How would you like your own private one-to-one performance by a sophisticated singer? All right, so there are other people with you in the Oak Room of the Algonquin Hotel. But everyone seems to fade away as Karen Oberlin has a love affair with the music and lyrics she has chosen and sings so intimately that it’s as if her songs are meant only for you. The auspicious occasion is her “Heart and Soul” show (June 1-19, 2010), “A Centenary Celebration of Frank Loesser.” Oberlin provides a bit of background on Loesser and his work, and on the night I attended, she bantered with Jo Sullivan, Loesser’s widow, who was in the audience witnessing the affectionate tribute.
Super smoothness characterizes Oberlin’s program, abetted significantly by John Weber, musical director and pianist extraordinaire, and Sean Smith’s skill on bass. The show has been directed by Eric Michael Gillett. Nearly all of the selections are with both lyrics and music by Loesser, although as duly noted, he had collaboration on some numbers.
Oberlin has an added quality—her good looks and self-assured manner. She is blonde and elegant in her form-fitting black gown, decorated simply with a glittering flower shaped pin, and wearing teardrop earrings. She sets the bar for her purity of tone and interpretation at the outset with “If I Were a Bell” from “Guys and Dolls,” sung with utmost clarity and attention to detail. She liltingly sings such ballads as “I Don’t Want to Walk Without You” (music in this case by Jule Styne), “I’ve Never Been in Love Before” from “Guys and Dolls,” and “I Wish I Didn’t Love You So” from the 1947 film “Perils of Pauline.”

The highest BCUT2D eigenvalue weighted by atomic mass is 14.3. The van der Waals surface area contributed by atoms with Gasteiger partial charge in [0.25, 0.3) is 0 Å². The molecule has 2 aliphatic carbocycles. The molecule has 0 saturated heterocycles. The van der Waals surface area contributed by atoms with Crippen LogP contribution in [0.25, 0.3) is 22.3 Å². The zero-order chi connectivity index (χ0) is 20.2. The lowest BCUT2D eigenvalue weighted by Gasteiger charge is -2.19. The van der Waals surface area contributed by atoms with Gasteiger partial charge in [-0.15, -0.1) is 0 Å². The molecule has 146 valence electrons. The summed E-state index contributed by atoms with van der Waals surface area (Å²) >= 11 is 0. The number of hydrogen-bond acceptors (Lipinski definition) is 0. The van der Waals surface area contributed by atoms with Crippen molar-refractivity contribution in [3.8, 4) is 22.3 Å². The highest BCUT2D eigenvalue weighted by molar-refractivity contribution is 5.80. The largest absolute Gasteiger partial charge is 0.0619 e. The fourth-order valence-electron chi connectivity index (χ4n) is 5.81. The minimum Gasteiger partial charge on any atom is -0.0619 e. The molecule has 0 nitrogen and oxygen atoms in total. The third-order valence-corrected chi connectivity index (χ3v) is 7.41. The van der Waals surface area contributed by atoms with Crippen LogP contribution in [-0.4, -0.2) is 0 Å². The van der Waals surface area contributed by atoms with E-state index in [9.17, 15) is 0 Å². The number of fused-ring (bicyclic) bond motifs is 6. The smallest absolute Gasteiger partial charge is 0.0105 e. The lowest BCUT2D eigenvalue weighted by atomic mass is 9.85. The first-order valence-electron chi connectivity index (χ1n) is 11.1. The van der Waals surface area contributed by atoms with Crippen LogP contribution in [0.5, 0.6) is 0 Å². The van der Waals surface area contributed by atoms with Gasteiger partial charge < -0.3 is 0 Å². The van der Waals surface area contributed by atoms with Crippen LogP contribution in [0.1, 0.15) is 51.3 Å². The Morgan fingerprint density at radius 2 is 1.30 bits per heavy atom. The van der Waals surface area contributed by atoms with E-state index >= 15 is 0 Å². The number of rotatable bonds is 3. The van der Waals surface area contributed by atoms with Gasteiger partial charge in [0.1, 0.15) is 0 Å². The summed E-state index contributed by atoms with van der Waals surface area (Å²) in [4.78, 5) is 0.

Although Oberlin avoids trying to pump up her performance with glossy showmanship, she demonstrates how much fun she can have with certain numbers. There is Loesser’s 1941 whimsical spoof on the practice of songwriters appropriating classics and turning them into pop numbers—“Then I Wrote the Minuet in G.” She playfully sings “Bloop, Bleep!” and “Rumble, Rumble, Rumble,” and scores entertainingly with “Hamlet,” a satirical rendering of the Bard’s play that Loesser wrote for Betty Hutton for the 1949 film “Red, Hot and Blue.”
Recalling how a switch was made for “I Believe in You” in the 1961 musical “How to Succeed in Business Without Really Trying,” Oberlin recounts how the leading character came to sing the song to himself while looking into a mirror instead of it being sung as originally planned with the leading lady singing to him. (I still have visions of how gleefully and egotistically Robert Morse performed the number in the show.) Oberlin adds charm to her egoistic celebration as she sings while pretending to peer into her imaginary mirror.
After dispensing a another bit of history, Oberlin sings “Traveling Light,” a song cut from “Guys and Dolls,” and “Wanting to be Wanted,” cut from “Most Happy Fella.”
She also does something unusual for her encore. Reaching once again into the fertile “Guys and Dolls,” Oberlin returns after extensive applause to sing “More I Cannot Wish You” without amplification. The utter clarity invites speculation as to how effective she could be singing even more numbers with her natural, un-miked voice.
The 100th anniversary of Frank Loesser’s birth occurs on June 29th, 2010. He is credited with writing more than 700 songs and five Broadway musicals. And his recognition includes a Pulitzer Prize for Drama for his “How to Succeed in Business Without Really Trying,” as well as an Oscar for the song “Baby It’s Cold Outside” from “Neptune’s Daughter,” another Loesser opus to which Oberlin does justice. Honoring the prolific composer and lyricist could not be in better hands. And I’ve only cited a sampling from the generous program she performs. At the Oak Room of the Algonquin Hotel, 59 West 44th Street. Reservations: 212-419-9331 or firstname.lastname@example.org